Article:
A non-turbo Volvo 240 is shall we say, not over powered, at 115 hp and 3050 lb. So I'm glad to have taken that load off the engine and also get some FE benefit. OK, you can't have the FE and power benefits both at the same time - but I get either at any given time, controlled by my right foot.
Coast long and prosper.
Driving '00 Honda Insight, acquired Feb 2016.

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Old 07-08-2008, 09:55 PM   #25 (permalink)
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Some older vehicles don't have a clutch on a belt driven fan. They would have better efficiency with the electric fan because the mechanical fan was always under load.

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Old 10-28-2008, 02:51 PM   #26 (permalink)
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I replaced my belt driven fan in my '95 Chevy S10 4-cylinder with an electric fan from my Geo Metro.

Fan works fine, but like you said, it seems like a fan is never needed anyways. I think a big part of this is that the truck has the same size radiator whether you have the 4 or 6 cylinder.

I have ofter heard that radiators are designed for heat of the bigger engine size when it is towing.

If that's true, than a little S10/Sonoma should never need a radiator fan at all, other than maybe stuck in traffic on a hot day, with your engine idling.

What did you use as a switch to operate your fan turning on and off? Mine has been rigged up to run manually. If you have a specific thermal switch, could you please list the model number or where you got it from?



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Old 10-28-2008, 03:09 PM   #27 (permalink)
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bennelson I'm with you here. I put an e-fan on my b2300 mazda (ford ranger) and the fan never turned on except when i turned on the a/c or was sitting in traffic a long long time, also when playing in the dirt. Back then I did it for performance, not economy. As long as a vehicle is traveling at least 20mph, the airflow is enough to cool the radiator.

some ecus do have a fan control pin, even if the vehicle has a belt fan.
I used a performance 5.0 mustang fan i had left over when i sold it. It had a thermoswitch, an additional a/c turn on relay AND a manual override.

You can swipe the switches out of cars that came with e-fans from the junkyard.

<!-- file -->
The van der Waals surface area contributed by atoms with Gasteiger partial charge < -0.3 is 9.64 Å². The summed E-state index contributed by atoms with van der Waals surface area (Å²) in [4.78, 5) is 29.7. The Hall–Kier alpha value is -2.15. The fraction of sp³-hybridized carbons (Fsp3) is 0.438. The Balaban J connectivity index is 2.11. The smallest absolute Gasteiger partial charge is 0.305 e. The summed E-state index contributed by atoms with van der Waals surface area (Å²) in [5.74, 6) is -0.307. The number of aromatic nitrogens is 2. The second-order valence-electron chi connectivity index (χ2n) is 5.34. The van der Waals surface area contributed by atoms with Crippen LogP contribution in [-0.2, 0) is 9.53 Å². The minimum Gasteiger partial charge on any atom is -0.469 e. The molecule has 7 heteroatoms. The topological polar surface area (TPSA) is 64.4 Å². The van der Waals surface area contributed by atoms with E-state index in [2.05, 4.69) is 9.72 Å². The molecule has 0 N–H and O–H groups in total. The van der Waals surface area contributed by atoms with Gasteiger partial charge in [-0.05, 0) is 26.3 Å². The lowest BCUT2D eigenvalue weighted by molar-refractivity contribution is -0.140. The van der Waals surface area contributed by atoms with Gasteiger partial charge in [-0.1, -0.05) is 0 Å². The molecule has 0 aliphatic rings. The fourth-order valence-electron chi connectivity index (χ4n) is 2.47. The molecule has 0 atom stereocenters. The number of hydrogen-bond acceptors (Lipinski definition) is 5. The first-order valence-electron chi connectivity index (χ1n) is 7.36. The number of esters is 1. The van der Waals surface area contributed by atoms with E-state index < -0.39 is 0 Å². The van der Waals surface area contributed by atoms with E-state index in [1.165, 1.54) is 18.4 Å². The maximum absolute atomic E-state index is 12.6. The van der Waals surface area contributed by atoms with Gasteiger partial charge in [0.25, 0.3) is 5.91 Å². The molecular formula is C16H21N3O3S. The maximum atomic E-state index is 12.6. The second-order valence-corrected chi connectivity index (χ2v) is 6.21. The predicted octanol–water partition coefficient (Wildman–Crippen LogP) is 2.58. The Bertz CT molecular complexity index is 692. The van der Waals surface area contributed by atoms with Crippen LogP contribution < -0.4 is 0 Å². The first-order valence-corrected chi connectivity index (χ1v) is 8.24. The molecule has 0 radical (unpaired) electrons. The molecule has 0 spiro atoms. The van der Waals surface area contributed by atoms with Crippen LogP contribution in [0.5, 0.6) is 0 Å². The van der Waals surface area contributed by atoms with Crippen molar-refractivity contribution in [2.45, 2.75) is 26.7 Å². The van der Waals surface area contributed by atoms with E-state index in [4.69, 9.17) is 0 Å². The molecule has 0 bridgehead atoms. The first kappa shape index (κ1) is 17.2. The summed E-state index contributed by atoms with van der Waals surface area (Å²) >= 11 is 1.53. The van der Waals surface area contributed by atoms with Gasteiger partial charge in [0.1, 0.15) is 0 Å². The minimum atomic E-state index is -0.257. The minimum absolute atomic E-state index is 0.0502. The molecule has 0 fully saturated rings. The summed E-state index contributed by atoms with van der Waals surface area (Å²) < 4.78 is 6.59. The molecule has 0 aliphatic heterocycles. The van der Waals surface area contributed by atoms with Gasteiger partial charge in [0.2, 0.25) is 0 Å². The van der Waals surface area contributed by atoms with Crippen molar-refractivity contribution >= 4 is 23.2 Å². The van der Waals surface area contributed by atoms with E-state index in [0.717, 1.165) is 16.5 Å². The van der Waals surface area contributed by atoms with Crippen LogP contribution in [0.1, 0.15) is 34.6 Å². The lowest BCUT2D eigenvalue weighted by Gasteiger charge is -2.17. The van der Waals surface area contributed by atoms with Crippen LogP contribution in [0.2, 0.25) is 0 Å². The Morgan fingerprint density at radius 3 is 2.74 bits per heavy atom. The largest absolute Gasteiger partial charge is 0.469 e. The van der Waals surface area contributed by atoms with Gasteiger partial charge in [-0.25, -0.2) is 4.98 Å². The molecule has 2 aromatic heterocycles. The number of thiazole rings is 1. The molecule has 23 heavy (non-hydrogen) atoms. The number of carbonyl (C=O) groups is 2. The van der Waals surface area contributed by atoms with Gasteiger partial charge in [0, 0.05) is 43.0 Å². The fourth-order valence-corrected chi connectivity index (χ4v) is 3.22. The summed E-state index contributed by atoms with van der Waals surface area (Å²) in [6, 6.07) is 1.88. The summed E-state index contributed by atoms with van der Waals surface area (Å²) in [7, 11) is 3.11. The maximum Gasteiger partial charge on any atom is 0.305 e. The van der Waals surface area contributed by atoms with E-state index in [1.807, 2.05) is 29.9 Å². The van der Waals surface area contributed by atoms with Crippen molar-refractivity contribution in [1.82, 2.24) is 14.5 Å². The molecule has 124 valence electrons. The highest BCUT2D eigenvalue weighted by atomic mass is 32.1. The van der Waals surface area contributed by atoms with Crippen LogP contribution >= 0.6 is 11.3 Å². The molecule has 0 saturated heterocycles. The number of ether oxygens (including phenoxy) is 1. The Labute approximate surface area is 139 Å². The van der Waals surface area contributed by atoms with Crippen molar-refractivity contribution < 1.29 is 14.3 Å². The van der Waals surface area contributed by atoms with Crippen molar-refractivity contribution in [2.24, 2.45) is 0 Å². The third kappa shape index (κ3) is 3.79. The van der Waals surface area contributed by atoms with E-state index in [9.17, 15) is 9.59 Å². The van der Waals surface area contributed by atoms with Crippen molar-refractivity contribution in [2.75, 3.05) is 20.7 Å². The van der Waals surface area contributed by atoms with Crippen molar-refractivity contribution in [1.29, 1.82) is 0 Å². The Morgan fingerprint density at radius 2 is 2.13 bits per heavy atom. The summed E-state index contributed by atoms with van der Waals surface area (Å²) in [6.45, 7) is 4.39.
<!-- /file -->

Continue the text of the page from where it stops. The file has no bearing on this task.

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Old 06-28-2009, 05:00 AM   #28 (permalink)
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Originally Posted by Gregte View Post
able to adjust its thermostat for best efficiency
how do you do that please? does it have a reostat?

also i need to get an electric fan for my rig. which vehicles use large high CFM
fans that i could pull from the JY??
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Old 11-10-2009, 03:11 AM   #29 (permalink)
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there are 4 choices . all have pros and cons.

the electric need not run much , in fact only at stop lights .signs.

but the clutch fan is disengages. and uses virtually no power. Slips.

a directly bolted fan will indeed suck tons of power an fuel from any motor.
1950s all over again.?

then there is a flex fan that uses almost no energy and costs little. (tops)

the electric fan needs an inline radiator hose coupling with ECT to work reliably. (the ones that clamp to the hose are no good)
i tried others and all fail.

i installed my first in 1970 so , it's not new . (OTC kit)

the electric fan efficiency is low and so is the alternator, they compound
to huge heat losses total.

direct drive is the bench mark for 1:1 efficiency, IF ever there was.
same blades (like a submarine screw)
same playing field.

YMMV, heheeheheh

it does take load of pump bearings.
it is quieter then when clutch is hot and fully engaged.
and if clutch fan seizes, then this is a go.
I do like the beautiful simplicity of a flex fan.

Last edited by jtgh; 11-10-2009 at 03:31 AM..
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Old 11-10-2009, 03:37 AM   #30 (permalink)
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You are confusing viscous clutch with an electric or mechanical on/off fan. 2 totally different technologies. A viscous clutch fan uses some power even when it is 'disengaged'. But it's never really free of friction especially above idle.